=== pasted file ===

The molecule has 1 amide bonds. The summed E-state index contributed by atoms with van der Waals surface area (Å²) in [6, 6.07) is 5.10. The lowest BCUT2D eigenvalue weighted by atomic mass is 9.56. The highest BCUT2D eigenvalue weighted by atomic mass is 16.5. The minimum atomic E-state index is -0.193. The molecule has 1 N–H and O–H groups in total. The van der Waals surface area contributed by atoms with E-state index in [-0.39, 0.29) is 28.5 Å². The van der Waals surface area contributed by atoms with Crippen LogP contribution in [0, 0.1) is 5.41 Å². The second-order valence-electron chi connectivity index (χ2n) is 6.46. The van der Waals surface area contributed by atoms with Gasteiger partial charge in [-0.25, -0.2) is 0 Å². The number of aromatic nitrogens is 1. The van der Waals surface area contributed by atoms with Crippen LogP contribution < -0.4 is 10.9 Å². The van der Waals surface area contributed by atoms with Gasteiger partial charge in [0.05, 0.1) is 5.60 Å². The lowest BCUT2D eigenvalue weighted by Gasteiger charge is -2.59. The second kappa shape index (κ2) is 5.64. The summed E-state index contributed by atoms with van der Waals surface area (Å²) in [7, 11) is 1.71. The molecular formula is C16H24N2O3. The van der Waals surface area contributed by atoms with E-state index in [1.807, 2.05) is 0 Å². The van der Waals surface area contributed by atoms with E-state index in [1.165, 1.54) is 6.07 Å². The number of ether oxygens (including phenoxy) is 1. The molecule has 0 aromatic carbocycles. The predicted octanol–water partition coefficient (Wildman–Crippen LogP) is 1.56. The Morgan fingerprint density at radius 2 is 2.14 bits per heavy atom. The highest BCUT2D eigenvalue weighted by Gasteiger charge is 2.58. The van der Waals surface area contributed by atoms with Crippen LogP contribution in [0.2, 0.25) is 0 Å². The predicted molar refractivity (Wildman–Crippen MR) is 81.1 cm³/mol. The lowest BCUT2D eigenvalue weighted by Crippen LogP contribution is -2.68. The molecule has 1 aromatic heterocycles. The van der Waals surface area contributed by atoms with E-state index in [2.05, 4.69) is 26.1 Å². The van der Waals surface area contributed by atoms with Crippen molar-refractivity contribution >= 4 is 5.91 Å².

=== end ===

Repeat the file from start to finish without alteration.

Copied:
The molecule has 1 amide bonds. The summed E-state index contributed by atoms with van der Waals surface area (Å²) in [6, 6.07) is 5.10. The lowest BCUT2D eigenvalue weighted by atomic mass is 9.56. The highest BCUT2D eigenvalue weighted by atomic mass is 16.5. The minimum atomic E-state index is -0.193. The molecule has 1 N–H and O–H groups in total. The van der Waals surface area contributed by atoms with E-state index in [-0.39, 0.29) is 28.5 Å². The van der Waals surface area contributed by atoms with Crippen LogP contribution in [0, 0.1) is 5.41 Å². The second-order valence-electron chi connectivity index (χ2n) is 6.46. The van der Waals surface area contributed by atoms with Gasteiger partial charge in [-0.25, -0.2) is 0 Å². The number of aromatic nitrogens is 1. The van der Waals surface area contributed by atoms with Crippen LogP contribution < -0.4 is 10.9 Å². The van der Waals surface area contributed by atoms with Gasteiger partial charge in [0.05, 0.1) is 5.60 Å². The lowest BCUT2D eigenvalue weighted by Gasteiger charge is -2.59. The second kappa shape index (κ2) is 5.64. The summed E-state index contributed by atoms with van der Waals surface area (Å²) in [7, 11) is 1.71. The molecular formula is C16H24N2O3. The van der Waals surface area contributed by atoms with E-state index in [1.807, 2.05) is 0 Å². The van der Waals surface area contributed by atoms with E-state index in [1.165, 1.54) is 6.07 Å². The number of ether oxygens (including phenoxy) is 1. The molecule has 0 aromatic carbocycles. The predicted octanol–water partition coefficient (Wildman–Crippen LogP) is 1.56. The Morgan fingerprint density at radius 2 is 2.14 bits per heavy atom. The highest BCUT2D eigenvalue weighted by Gasteiger charge is 2.58. The van der Waals surface area contributed by atoms with Crippen LogP contribution in [0.2, 0.25) is 0 Å². The predicted molar refractivity (Wildman–Crippen MR) is 81.1 cm³/mol. The lowest BCUT2D eigenvalue weighted by Crippen LogP contribution is -2.68. The molecule has 1 aromatic heterocycles. The van der Waals surface area contributed by atoms with E-state index in [2.05, 4.69) is 26.1 Å². The van der Waals surface area contributed by atoms with Crippen molar-refractivity contribution >= 4 is 5.91 Å².